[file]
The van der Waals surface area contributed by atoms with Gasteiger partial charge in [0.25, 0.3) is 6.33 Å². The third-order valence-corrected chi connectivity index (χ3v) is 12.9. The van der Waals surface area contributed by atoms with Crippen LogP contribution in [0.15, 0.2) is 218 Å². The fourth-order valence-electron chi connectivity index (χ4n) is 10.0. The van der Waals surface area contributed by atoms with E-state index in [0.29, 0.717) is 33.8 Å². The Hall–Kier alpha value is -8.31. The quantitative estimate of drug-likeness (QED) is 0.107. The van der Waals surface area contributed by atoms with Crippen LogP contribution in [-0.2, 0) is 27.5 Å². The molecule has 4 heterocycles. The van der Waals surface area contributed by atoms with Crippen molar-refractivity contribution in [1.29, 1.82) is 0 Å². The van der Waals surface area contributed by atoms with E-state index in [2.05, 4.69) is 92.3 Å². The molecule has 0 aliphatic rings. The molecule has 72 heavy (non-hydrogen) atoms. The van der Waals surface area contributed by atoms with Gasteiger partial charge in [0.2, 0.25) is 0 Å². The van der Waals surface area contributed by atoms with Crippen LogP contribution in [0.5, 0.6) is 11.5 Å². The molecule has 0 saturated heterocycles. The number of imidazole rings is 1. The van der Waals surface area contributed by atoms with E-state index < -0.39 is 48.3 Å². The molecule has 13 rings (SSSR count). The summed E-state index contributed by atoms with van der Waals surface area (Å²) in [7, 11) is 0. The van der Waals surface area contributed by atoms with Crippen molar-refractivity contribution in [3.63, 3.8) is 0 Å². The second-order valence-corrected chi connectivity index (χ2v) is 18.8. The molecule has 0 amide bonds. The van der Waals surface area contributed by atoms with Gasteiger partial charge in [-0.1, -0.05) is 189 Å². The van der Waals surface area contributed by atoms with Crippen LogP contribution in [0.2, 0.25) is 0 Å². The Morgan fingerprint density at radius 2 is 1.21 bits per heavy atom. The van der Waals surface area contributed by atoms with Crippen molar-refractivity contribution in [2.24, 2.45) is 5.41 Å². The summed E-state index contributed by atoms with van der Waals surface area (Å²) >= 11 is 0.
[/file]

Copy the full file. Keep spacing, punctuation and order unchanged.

The van der Waals surface area contributed by atoms with Gasteiger partial charge in [0.25, 0.3) is 6.33 Å². The third-order valence-corrected chi connectivity index (χ3v) is 12.9. The van der Waals surface area contributed by atoms with Crippen LogP contribution in [0.15, 0.2) is 218 Å². The fourth-order valence-electron chi connectivity index (χ4n) is 10.0. The van der Waals surface area contributed by atoms with E-state index in [0.29, 0.717) is 33.8 Å². The Hall–Kier alpha value is -8.31. The quantitative estimate of drug-likeness (QED) is 0.107. The van der Waals surface area contributed by atoms with Crippen LogP contribution in [-0.2, 0) is 27.5 Å². The molecule has 4 heterocycles. The van der Waals surface area contributed by atoms with Crippen molar-refractivity contribution in [1.29, 1.82) is 0 Å². The van der Waals surface area contributed by atoms with E-state index in [2.05, 4.69) is 92.3 Å². The molecule has 0 aliphatic rings. The molecule has 72 heavy (non-hydrogen) atoms. The van der Waals surface area contributed by atoms with Gasteiger partial charge in [0.2, 0.25) is 0 Å². The van der Waals surface area contributed by atoms with Crippen LogP contribution in [0.5, 0.6) is 11.5 Å². The molecule has 0 saturated heterocycles. The number of imidazole rings is 1. The van der Waals surface area contributed by atoms with E-state index < -0.39 is 48.3 Å². The molecule has 13 rings (SSSR count). The summed E-state index contributed by atoms with van der Waals surface area (Å²) in [7, 11) is 0. The van der Waals surface area contributed by atoms with Crippen molar-refractivity contribution in [3.63, 3.8) is 0 Å². The second-order valence-corrected chi connectivity index (χ2v) is 18.8. The molecule has 0 amide bonds. The van der Waals surface area contributed by atoms with Gasteiger partial charge in [-0.1, -0.05) is 189 Å². The van der Waals surface area contributed by atoms with Crippen LogP contribution in [0.2, 0.25) is 0 Å². The Morgan fingerprint density at radius 2 is 1.21 bits per heavy atom. The van der Waals surface area contributed by atoms with Crippen molar-refractivity contribution in [2.24, 2.45) is 5.41 Å². The summed E-state index contributed by atoms with van der Waals surface area (Å²) >= 11 is 0.